Csikszentmihalyi (1992, 1999, 2008) canonically brought the idea of the flow state to the mainstream. The flow state, colloquially, is being “in the zone”; it is a mental state that is associated with full immersion and optimal performance. This is what popular media presents. It is, however, strongly associated with happiness and the deriving of pleasure from an activity. To that end, the flow state is not just a pre-requisite for performance, but it also contributes to our happiness and wellbeing.

The first time I recall being in the flow state was through sports. Between the ages of 10 to 14, I was into Athletics, my specialty being the 100m and 200m. The training of a sprinter, to build up the explosive muscle and sprint endurance, is nothing short of torture. What motivated me, however, was place my mind went to during a proper-competitive sprint be it in training or competition.

Once the gun goes off, I was no longer in control, and my body took over. Every sprint, I felt like I was observing myself from above, there was no need for conscious control to kick my legs as fast as possible or keep my arms straight. The motions became automatic through training and repetition. Instead, silence pervaded and my focus was locked onto the horizon. My mind was bliss, there was nothing else in the world other than the muted sensation of my body fully tensed gracefully attaining and maintaining top speed. At the end of each race, it’s hard to recall what happened. It is as if the time disappeared and my conscious mind found itself at the start, then the end.

It was a difficult sensation to describe, and for that reason, I don’t think I ever did share this with anyone. I appreciate now that it was the flow state, and while the duration of 100m and 200m events are not very long, it gave me insight as into the mind of an athlete. I realised soon thereafter that I achieve this flow state in other areas like coaching and teaching.

A sense of timelessness, in my experience, has followed the flow state. When I first coached a team, it happened to be for basketball, I found myself so engrossed in the sessions and games. Losing track of time would be the main symptom. This was especially the case for practices as we only had a 2x one hour slots a week. A similar story occurred when I was teaching, either 1-1 or 1-30. I would regularly lose track of time and just be so consumed by the session. Of all the things I have done, coaching and teaching are among the most satisfying and I acknowledge now what role the flow state had in both. It is a signal that says it would not hurt if you do more of those activities the elicit it.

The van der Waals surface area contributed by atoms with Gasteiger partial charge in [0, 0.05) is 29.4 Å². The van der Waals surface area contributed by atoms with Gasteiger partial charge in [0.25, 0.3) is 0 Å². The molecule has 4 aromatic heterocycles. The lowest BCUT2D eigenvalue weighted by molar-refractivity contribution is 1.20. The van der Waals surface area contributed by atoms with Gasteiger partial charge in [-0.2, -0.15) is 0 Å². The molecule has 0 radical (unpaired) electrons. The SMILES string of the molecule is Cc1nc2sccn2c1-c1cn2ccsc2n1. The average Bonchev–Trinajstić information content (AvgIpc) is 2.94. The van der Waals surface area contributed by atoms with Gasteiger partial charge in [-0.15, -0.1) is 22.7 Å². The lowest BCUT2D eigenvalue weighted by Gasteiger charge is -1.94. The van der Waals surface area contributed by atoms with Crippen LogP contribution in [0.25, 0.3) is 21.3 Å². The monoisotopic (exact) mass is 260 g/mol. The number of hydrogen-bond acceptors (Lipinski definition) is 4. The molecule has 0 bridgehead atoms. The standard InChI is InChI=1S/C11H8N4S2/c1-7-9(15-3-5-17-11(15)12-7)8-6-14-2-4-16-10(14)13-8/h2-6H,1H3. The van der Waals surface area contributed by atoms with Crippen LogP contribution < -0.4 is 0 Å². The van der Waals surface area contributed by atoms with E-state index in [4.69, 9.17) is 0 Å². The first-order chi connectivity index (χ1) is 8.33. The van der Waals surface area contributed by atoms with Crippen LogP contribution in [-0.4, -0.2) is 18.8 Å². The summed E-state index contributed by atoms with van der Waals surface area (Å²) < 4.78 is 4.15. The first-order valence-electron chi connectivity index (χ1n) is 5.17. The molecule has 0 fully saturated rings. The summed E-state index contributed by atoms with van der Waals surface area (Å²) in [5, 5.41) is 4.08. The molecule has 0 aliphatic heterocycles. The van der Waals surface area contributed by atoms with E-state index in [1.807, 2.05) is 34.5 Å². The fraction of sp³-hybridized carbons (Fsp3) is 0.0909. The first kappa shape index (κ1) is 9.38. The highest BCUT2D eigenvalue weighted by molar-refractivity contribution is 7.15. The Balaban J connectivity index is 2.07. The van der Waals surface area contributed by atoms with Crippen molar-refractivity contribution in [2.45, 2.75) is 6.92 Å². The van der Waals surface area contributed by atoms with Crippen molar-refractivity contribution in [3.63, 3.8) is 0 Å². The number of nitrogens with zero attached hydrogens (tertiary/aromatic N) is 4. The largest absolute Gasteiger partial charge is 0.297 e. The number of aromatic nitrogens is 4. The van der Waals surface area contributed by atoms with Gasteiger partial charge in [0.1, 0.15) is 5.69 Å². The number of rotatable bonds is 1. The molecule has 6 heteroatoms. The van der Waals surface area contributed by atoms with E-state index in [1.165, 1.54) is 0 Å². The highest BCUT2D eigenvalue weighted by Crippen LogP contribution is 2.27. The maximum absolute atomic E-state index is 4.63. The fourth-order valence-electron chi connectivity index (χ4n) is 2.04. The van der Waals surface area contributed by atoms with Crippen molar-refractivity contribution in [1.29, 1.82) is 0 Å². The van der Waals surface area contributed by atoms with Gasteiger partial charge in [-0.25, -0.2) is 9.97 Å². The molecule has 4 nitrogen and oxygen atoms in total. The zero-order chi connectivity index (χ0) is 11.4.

Looking practically, this becomes useful especially when you are looking for a job or generally just ways to spend your time. A criteria is whether you have in the past, or are likely to, achieved a flow state when undertaking the responsibilities of a prospective job. If yes, then that is a point in the plus column, if no, it’s a point in the minus column. It might not make the decision to say yes, stay, or leave a job, but it will help make the answer clearer. This applies if you have free time as well.

Suppose you have a free three hours before meeting up with friends or family, what do you do? Assume that all the chores are done and you have complete freedom to choose a way to pass the time, the flow state criteria can help narrow down the choices. For me, I would choose reading because I find it so easy to lose track of time with a good book. Otherwise, it might be painting, video games, or writing. It helps make the decision of what to do just a little bit easier.

Overall, the flow state should be something to keep in the back of our heads. It is inextricably linked with our wellbeing and an ability to derive pleasure from certain activities ceteris paribus.

References

Csikszentmihalyi (2008). Flow: The Psychology of Optimal Experience. New York, NY: HarperCollins.

Csikszentmihalyi (1992). Optimal Experience: Psychological Studies of Flow in Consciousness.Cambridge, UK: Cambridge University Press.

Csikszentmihalyi (1999). If we are so rich, why aren’t we happy. American Psychologist, 54, 821-827.


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